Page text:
The Putnam Museum and Science Center
The exhibit space is teeming with  literary heroines. Elizabeth Bennet of Pride and Prejudice, Tita de la Garza of Like Water For Chocolate, Lily and Snow Flower of Snow Flower and the Secret Fan, along with many others, are represented by mannequins swathed in era-appropriate clothing. They are surrounded by details  – onions, candlesticks, volumes from 1836 entitled “The Beauty of Female Holiness”. None of them have faces.
“I think that when you read the book you have a picture of what they look like, and someone else putting a face on them would change that,” Bridget Russell of Moline said as she walked around the Literary Heroines exhibit with her family. “I’ve read quite a few of these books and not having a face on these lets me keep that picture.”
“This was just a nice surprise; we didn’t even know it was here,” she added, referring to the exhibit. “It’s terrific – we’ll definitely be coming back.”
Families like Russell’s will have no shortage of things to see at the Putnam. “We have something for everyone, from history to science, and everything in between,” said Christine Chandler, the museum’s curator of natural science. “Whether you like hands-on experiences or prefer a more traditional meander through exhibits, the Putnam provides a wide range of experiences through exhibits, programs, movies, etc. There is always something new to see or do here.”  
According to Chandler, the Putnam was established on 14 December 1867 as the Davenport Academy of Natural Sciences. In 1974, the museum gained accreditation from the American Alliance of Museums, and was awarded reaccreditation earlier this month. A giant-screen 3-D theater was opened in the museum in 2002, and a science center designed to promote STEM literacy and learning  in the region followed in 2014.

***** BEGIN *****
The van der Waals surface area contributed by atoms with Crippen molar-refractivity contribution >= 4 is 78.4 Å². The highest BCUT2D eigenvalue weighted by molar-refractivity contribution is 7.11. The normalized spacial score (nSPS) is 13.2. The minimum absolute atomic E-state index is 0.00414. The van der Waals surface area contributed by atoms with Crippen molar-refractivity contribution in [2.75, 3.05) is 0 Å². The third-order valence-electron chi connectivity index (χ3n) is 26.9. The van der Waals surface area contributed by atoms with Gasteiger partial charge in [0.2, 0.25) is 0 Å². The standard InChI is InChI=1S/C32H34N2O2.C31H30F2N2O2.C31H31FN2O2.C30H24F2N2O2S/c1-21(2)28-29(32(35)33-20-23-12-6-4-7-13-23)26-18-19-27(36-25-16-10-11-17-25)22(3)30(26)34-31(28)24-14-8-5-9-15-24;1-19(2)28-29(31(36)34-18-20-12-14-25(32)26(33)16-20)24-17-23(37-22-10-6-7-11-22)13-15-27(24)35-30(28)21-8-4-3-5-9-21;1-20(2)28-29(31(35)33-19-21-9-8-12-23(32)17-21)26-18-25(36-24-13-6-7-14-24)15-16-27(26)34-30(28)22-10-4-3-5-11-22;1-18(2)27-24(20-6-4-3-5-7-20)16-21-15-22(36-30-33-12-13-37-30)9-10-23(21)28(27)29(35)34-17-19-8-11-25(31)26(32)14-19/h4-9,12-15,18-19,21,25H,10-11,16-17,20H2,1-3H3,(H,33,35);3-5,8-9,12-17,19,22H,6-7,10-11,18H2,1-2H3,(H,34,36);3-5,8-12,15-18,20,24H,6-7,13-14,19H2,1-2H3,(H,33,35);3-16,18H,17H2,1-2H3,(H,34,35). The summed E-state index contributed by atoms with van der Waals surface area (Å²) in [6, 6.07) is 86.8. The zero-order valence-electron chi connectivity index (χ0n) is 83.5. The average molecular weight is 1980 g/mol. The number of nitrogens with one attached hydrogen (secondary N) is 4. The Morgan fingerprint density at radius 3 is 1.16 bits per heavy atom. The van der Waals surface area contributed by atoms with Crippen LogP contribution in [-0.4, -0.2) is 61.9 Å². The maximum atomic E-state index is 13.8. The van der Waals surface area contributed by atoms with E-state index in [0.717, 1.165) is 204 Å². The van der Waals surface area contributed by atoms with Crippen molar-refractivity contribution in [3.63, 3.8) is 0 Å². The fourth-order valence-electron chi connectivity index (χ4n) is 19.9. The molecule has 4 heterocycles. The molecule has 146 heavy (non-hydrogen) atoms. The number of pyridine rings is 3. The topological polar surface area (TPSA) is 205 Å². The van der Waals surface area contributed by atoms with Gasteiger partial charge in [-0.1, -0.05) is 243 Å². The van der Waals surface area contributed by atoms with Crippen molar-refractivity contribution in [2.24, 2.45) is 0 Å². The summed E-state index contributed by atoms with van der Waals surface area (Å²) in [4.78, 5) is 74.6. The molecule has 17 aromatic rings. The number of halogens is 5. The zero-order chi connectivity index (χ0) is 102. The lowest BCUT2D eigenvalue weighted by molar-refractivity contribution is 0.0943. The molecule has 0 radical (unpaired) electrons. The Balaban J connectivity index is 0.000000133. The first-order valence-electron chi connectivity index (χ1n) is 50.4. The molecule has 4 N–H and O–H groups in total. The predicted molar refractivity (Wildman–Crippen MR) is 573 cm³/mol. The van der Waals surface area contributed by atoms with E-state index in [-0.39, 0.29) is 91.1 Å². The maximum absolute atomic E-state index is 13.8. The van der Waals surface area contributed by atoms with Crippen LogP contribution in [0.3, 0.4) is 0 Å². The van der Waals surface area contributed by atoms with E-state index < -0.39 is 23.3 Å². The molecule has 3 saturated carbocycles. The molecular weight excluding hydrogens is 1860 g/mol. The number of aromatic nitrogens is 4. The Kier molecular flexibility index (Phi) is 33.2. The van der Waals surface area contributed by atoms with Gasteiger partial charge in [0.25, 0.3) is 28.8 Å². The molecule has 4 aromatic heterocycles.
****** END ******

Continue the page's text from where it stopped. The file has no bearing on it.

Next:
“Education is a major part of our mission,” Chandler said. “We work closely with school districts on both sides of the river to provide meaningful experiences to their students, whether they’re here for a few hours or spending a week with us.” Additionally, the museum often loans objects from its collections for display at local institutions, or send its curators to host outside programs.
The museum has faced its fair share of challenges, such as the 2015 termination of the the W.C. Putnam Estate Trust and the Putnam Memorial Fund, on which it relied for a century, as well as the low attendance rates generated by a few recent traveling exhibitions.  Nevertheless, Chandler says being able to contribute to a visitor’s understanding of science and history is highly rewarding. “There are long hours, and often the wish that I had another set of hands, but the reward of seeing students’ faces light up when you walk in with a huge alligator skull is worth it,” she said.
The Figge Art Museum
The Figge Art Museum first took shape when former Davenport mayor Charles Ficke left his entire personal art collection to the city in 1925, on the condition that it would be used to open and run an art museum. Consequently, the Figge was operated and owned by the city of Davenport until 2003, and many of the works in its permanent collection still belong to the city. As an accredited art museum, the Figge is able to bring higher-profile exhibitions to the Quad Cities as well as having gallery space available.
According to executive director Tim Schiffer, one of the Figge’s current exhibitions, titled “French Moderns: Monet to Matisse , 1850 – 1950”, is the most well-known show the museum has hosted since he joined the Figge six years ago. “We try to bring a in variety of works of both historical and contemporary art,” Schiffer said. “We also try to show artists from this region, as well as works that are relevant to it, as well as shows that educators of all levels will find useful.”
About 5000 local students from K-12 to college visit the museum each year. The museum also runs an outreach program targeting local K-12 classrooms, reaching 30,000 students a year.  Interns from local colleges periodically join the Figge; they are primarily graduate students from Western Illinois University’s museum studies program, although some have been Augustana students.  “As an intern in a smaller museum, you’re likely to be given more responsibility and that’s a great opportunity.” Schiffer said.
Although the Figge is a non-profit, and fundraising is a concern, Schiffer believes there are other challenges. “I think that museums are always working to stay relevant to their audiences. The kind of things that we offer have to change, and I think that’s always a challenge.”
“I hope that students will think of the Figge as ‘their museum’” Schiffer continued. “They can come back, they can get to know the collections. It’s very accessible.” He referenced the museum’s Thursday evening programs, which are free to non-members after 5pm. “It’s a great place to come with friends – take a break, look at art, go to a lecture or a musical program or a cinema night. It’s a great way to get out of your routine and learn something new.”
Photo: Visitors look at artwork inside the Figge Art Museum. Photo by Ian Murrin.